Dec. 13, 2019--The number of people newly infected each year and the number of people living with nontuberculous mycobacterial lung disease appears to be increasing, especially among women and those 65 and older, according to new research published online in the Annals of the American Thoracic Society.
In "Incidence and Prevalence of Nontuberculous Mycobacterial Lung Disease in a Large United States Managed Care Health Plan, 2008-2015," Kevin L. Winthrop, MD, MPH, and colleagues report on their analysis of NTM diagnoses among approximately 27 million participants in a national health care plan (Optum) during the eight-year study period.
"Our findings add to other recent studies from North America and other regions of the world that show NTM disease is increasing," said Dr. Winthrop, professor of infectious diseases and public health at the Oregon Health and Science University.
Nontuberculous mycobacteria (NTM) are found naturally in the environment, and everyone inhales them. The most common NTM is Mycobacterium avium complex, though altogether there are more than 160 different species.
While only a tiny fraction of people develops NTM disease, those with chronic lung diseases such as COPD and cystic fibrosis and those who are immunocompromised are at greater risk for the disease, which can be debilitating and even cause death. Unlike the bacterium that causes tuberculosis, NTM is not contagious.
The researchers reported incidence, the number of new infections reported each year per 100,000 person-years (the number of participants × eight years) and prevalence, the total number of those living with NTM in a given year per 100,000 persons.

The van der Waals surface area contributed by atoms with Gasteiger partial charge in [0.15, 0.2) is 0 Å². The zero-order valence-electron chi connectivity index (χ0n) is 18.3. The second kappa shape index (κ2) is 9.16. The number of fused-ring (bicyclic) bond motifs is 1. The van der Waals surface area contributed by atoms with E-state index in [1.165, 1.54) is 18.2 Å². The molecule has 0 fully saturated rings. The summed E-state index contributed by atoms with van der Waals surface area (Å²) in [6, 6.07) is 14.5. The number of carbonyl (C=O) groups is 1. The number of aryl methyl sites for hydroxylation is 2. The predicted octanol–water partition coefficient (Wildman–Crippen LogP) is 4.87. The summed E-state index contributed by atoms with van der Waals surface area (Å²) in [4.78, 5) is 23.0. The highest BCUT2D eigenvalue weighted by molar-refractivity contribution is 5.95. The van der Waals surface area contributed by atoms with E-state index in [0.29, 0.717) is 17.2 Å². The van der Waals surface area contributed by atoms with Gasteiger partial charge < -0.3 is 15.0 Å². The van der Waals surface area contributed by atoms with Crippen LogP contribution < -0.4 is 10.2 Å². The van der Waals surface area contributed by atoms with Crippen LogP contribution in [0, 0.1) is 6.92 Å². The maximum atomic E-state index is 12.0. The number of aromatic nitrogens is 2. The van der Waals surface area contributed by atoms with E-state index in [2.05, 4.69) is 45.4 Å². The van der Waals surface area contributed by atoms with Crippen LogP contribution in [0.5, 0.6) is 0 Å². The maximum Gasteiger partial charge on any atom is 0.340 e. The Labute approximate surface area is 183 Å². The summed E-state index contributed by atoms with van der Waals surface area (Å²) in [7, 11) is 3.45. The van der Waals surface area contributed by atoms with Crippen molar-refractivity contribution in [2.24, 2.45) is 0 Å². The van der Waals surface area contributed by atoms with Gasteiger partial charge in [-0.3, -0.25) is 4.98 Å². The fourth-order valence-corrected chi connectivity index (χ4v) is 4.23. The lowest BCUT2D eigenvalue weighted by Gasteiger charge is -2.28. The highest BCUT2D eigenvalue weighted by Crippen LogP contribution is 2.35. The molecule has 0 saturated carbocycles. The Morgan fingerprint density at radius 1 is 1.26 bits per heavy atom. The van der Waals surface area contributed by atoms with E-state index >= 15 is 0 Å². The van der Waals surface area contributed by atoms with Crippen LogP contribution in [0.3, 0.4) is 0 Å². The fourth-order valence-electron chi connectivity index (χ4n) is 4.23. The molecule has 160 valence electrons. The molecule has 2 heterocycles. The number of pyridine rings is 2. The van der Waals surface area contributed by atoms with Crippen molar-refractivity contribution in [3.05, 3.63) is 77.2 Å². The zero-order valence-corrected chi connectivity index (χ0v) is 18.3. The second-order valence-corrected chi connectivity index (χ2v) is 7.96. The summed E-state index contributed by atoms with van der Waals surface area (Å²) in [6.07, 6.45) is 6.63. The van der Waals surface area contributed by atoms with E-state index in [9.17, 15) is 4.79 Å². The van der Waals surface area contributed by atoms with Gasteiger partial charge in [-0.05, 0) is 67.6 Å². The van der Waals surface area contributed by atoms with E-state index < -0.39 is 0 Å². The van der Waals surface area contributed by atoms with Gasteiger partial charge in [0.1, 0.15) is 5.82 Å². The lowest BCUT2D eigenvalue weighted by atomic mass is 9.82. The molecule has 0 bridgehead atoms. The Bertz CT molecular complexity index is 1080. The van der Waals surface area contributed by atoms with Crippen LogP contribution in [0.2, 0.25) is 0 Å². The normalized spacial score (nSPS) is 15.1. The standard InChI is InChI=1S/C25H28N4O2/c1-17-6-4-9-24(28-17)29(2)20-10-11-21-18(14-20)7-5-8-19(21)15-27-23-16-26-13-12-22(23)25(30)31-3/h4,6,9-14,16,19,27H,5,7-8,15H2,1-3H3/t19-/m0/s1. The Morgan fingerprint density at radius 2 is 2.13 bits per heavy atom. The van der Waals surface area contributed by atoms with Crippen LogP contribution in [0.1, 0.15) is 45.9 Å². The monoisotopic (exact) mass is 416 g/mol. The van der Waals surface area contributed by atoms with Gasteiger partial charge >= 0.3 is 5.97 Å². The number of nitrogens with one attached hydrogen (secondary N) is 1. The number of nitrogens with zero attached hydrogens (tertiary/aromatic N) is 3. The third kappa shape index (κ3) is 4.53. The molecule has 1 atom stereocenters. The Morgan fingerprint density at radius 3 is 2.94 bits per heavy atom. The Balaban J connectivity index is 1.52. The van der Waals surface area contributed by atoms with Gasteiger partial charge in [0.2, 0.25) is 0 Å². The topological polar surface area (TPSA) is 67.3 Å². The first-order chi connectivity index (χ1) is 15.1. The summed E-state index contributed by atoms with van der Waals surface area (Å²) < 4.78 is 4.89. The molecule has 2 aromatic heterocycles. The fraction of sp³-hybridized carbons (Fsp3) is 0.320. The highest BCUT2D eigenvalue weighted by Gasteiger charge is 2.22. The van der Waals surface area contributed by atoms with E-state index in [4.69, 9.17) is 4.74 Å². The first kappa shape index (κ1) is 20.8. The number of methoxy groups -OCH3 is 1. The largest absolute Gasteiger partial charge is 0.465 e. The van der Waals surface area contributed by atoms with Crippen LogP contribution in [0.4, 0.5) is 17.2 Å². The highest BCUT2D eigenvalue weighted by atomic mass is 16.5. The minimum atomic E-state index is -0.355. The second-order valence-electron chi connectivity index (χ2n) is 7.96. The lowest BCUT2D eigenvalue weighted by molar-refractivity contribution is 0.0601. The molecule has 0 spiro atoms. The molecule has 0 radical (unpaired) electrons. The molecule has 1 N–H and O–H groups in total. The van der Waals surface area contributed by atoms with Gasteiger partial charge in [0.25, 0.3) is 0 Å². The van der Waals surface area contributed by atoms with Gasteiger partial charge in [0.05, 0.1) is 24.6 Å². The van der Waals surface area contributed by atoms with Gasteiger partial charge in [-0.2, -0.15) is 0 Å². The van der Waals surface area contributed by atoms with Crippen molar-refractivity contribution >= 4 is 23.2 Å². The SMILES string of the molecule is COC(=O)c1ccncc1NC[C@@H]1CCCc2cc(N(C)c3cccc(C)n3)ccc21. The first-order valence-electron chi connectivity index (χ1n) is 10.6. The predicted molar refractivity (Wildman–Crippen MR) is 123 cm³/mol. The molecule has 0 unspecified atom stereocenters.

The study found from 2008 to 2015:
The annual incidence of NTM lung disease increased from 3.13 to 4.73 per 100,000 person-years.
The annual prevalence increased from 6.78 to 11.70 per 100,000 persons.
For women, the annual incidence increased from 4.16 to 6.69 per 100,000 person-years, while the prevalence increased from 9.63 to 16.78 per 100,000 persons.
For those aged 65 and older, the annual incidence increased from 12.70 to 18.37 per 100,000 person-years, while the annual prevalence increased from 30.27 to 47.48 per 100,000 persons.
The incidence of NTM increased by at least 10 percent in 29 states.
The prevalence of NTM increased by at least 10 percent in 39 states.
"There are likely multiple reasons for these increases," Dr. Winthrop said. "The number of people at risk is increasing because the population is aging and more people are living with chronic lung diseases. Increasing environmental exposure is also likely a factor, as is greater awareness of NTM disease among physicians."
He added that the high rates of NTM among women may be explained by the fact that they live longer and may be more likely to seek medical care. There may also be as yet unidentified biologic and genetic factors that contribute to greater incidence and prevalence among women.
Study limitations include inaccuracies in diagnostic coding and unequal distribution of participants in the health plan across the country.